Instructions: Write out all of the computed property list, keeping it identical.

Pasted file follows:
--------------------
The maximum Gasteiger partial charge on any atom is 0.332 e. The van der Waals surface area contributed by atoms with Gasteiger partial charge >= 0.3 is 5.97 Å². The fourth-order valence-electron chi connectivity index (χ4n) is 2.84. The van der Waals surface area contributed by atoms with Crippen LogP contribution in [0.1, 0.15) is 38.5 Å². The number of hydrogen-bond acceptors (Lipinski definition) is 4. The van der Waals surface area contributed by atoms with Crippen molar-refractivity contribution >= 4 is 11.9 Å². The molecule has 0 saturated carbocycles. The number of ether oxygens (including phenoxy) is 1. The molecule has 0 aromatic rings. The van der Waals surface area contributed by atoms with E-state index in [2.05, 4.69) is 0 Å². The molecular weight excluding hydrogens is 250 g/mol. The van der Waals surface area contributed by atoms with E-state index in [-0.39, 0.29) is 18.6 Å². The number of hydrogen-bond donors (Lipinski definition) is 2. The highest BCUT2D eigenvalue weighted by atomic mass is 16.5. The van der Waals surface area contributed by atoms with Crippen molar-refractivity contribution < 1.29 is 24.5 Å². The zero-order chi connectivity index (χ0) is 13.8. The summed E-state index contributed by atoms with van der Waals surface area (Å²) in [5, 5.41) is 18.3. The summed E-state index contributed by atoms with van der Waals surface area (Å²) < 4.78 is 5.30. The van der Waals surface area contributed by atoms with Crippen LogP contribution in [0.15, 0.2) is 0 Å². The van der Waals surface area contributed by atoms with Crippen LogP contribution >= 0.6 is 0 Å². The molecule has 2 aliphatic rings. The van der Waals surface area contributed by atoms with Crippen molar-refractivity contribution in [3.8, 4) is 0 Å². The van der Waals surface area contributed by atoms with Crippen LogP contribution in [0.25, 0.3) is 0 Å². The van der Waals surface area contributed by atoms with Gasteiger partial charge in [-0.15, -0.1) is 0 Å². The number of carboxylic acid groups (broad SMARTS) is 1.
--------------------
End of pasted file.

The maximum Gasteiger partial charge on any atom is 0.332 e. The van der Waals surface area contributed by atoms with Gasteiger partial charge >= 0.3 is 5.97 Å². The fourth-order valence-electron chi connectivity index (χ4n) is 2.84. The van der Waals surface area contributed by atoms with Crippen LogP contribution in [0.1, 0.15) is 38.5 Å². The number of hydrogen-bond acceptors (Lipinski definition) is 4. The van der Waals surface area contributed by atoms with Crippen molar-refractivity contribution >= 4 is 11.9 Å². The molecule has 0 saturated carbocycles. The number of ether oxygens (including phenoxy) is 1. The molecule has 0 aromatic rings. The van der Waals surface area contributed by atoms with E-state index in [2.05, 4.69) is 0 Å². The molecular weight excluding hydrogens is 250 g/mol. The van der Waals surface area contributed by atoms with E-state index in [-0.39, 0.29) is 18.6 Å². The number of hydrogen-bond donors (Lipinski definition) is 2. The highest BCUT2D eigenvalue weighted by atomic mass is 16.5. The van der Waals surface area contributed by atoms with Crippen molar-refractivity contribution < 1.29 is 24.5 Å². The zero-order chi connectivity index (χ0) is 13.8. The summed E-state index contributed by atoms with van der Waals surface area (Å²) in [5, 5.41) is 18.3. The summed E-state index contributed by atoms with van der Waals surface area (Å²) < 4.78 is 5.30. The van der Waals surface area contributed by atoms with Crippen LogP contribution in [0.15, 0.2) is 0 Å². The van der Waals surface area contributed by atoms with Crippen LogP contribution >= 0.6 is 0 Å². The molecule has 2 aliphatic rings. The van der Waals surface area contributed by atoms with Crippen molar-refractivity contribution in [3.8, 4) is 0 Å². The van der Waals surface area contributed by atoms with Crippen LogP contribution in [0.25, 0.3) is 0 Å². The van der Waals surface area contributed by atoms with Gasteiger partial charge in [-0.15, -0.1) is 0 Å². The number of carboxylic acid groups (broad SMARTS) is 1.